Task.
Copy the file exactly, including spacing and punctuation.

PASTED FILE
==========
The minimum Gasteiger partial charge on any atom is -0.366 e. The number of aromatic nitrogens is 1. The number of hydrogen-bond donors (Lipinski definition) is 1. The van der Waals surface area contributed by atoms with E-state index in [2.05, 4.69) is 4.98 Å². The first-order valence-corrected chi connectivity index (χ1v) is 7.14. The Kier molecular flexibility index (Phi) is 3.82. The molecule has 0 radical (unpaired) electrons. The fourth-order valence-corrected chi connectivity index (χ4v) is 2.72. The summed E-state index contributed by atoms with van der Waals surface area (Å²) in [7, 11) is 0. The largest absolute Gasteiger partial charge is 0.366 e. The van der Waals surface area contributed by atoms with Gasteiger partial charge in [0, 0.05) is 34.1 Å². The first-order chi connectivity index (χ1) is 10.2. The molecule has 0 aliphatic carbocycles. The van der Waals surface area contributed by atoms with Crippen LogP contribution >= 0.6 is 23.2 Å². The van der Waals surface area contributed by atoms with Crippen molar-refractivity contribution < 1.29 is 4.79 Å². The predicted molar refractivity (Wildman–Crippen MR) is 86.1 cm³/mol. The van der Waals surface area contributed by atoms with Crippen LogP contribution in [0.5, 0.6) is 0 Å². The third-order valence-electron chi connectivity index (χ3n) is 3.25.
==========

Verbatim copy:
The minimum Gasteiger partial charge on any atom is -0.366 e. The number of aromatic nitrogens is 1. The number of hydrogen-bond donors (Lipinski definition) is 1. The van der Waals surface area contributed by atoms with E-state index in [2.05, 4.69) is 4.98 Å². The first-order valence-corrected chi connectivity index (χ1v) is 7.14. The Kier molecular flexibility index (Phi) is 3.82. The molecule has 0 radical (unpaired) electrons. The fourth-order valence-corrected chi connectivity index (χ4v) is 2.72. The summed E-state index contributed by atoms with van der Waals surface area (Å²) in [7, 11) is 0. The largest absolute Gasteiger partial charge is 0.366 e. The van der Waals surface area contributed by atoms with Gasteiger partial charge in [0, 0.05) is 34.1 Å². The first-order chi connectivity index (χ1) is 10.2. The molecule has 0 aliphatic carbocycles. The van der Waals surface area contributed by atoms with Crippen LogP contribution >= 0.6 is 23.2 Å². The van der Waals surface area contributed by atoms with Crippen molar-refractivity contribution < 1.29 is 4.79 Å². The predicted molar refractivity (Wildman–Crippen MR) is 86.1 cm³/mol. The van der Waals surface area contributed by atoms with Crippen LogP contribution in [0.5, 0.6) is 0 Å². The third-order valence-electron chi connectivity index (χ3n) is 3.25.